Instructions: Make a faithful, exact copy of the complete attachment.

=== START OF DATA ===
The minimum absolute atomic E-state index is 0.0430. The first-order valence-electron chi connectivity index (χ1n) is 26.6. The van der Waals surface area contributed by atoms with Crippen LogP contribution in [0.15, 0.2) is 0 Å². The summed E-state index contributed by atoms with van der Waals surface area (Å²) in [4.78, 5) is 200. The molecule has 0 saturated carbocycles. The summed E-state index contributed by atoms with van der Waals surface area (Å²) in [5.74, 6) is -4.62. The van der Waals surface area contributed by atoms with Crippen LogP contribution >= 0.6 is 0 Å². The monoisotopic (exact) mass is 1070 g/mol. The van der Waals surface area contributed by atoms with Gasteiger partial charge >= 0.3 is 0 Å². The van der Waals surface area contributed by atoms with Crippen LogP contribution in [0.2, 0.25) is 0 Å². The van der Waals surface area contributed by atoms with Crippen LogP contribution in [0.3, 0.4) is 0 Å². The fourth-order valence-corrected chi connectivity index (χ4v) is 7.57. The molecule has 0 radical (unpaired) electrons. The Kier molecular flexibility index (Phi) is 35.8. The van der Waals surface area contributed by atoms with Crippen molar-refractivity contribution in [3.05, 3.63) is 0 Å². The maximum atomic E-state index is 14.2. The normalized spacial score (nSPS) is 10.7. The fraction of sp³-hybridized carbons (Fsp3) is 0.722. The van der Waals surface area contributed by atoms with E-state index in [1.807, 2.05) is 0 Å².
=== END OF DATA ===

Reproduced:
The minimum absolute atomic E-state index is 0.0430. The first-order valence-electron chi connectivity index (χ1n) is 26.6. The van der Waals surface area contributed by atoms with Crippen LogP contribution in [0.15, 0.2) is 0 Å². The summed E-state index contributed by atoms with van der Waals surface area (Å²) in [4.78, 5) is 200. The molecule has 0 saturated carbocycles. The summed E-state index contributed by atoms with van der Waals surface area (Å²) in [5.74, 6) is -4.62. The van der Waals surface area contributed by atoms with Crippen LogP contribution >= 0.6 is 0 Å². The monoisotopic (exact) mass is 1070 g/mol. The van der Waals surface area contributed by atoms with Gasteiger partial charge >= 0.3 is 0 Å². The van der Waals surface area contributed by atoms with Crippen LogP contribution in [0.2, 0.25) is 0 Å². The van der Waals surface area contributed by atoms with Crippen LogP contribution in [0.3, 0.4) is 0 Å². The fourth-order valence-corrected chi connectivity index (χ4v) is 7.57. The molecule has 0 radical (unpaired) electrons. The Kier molecular flexibility index (Phi) is 35.8. The van der Waals surface area contributed by atoms with Crippen molar-refractivity contribution in [3.05, 3.63) is 0 Å². The maximum atomic E-state index is 14.2. The normalized spacial score (nSPS) is 10.7. The fraction of sp³-hybridized carbons (Fsp3) is 0.722. The van der Waals surface area contributed by atoms with E-state index in [1.807, 2.05) is 0 Å².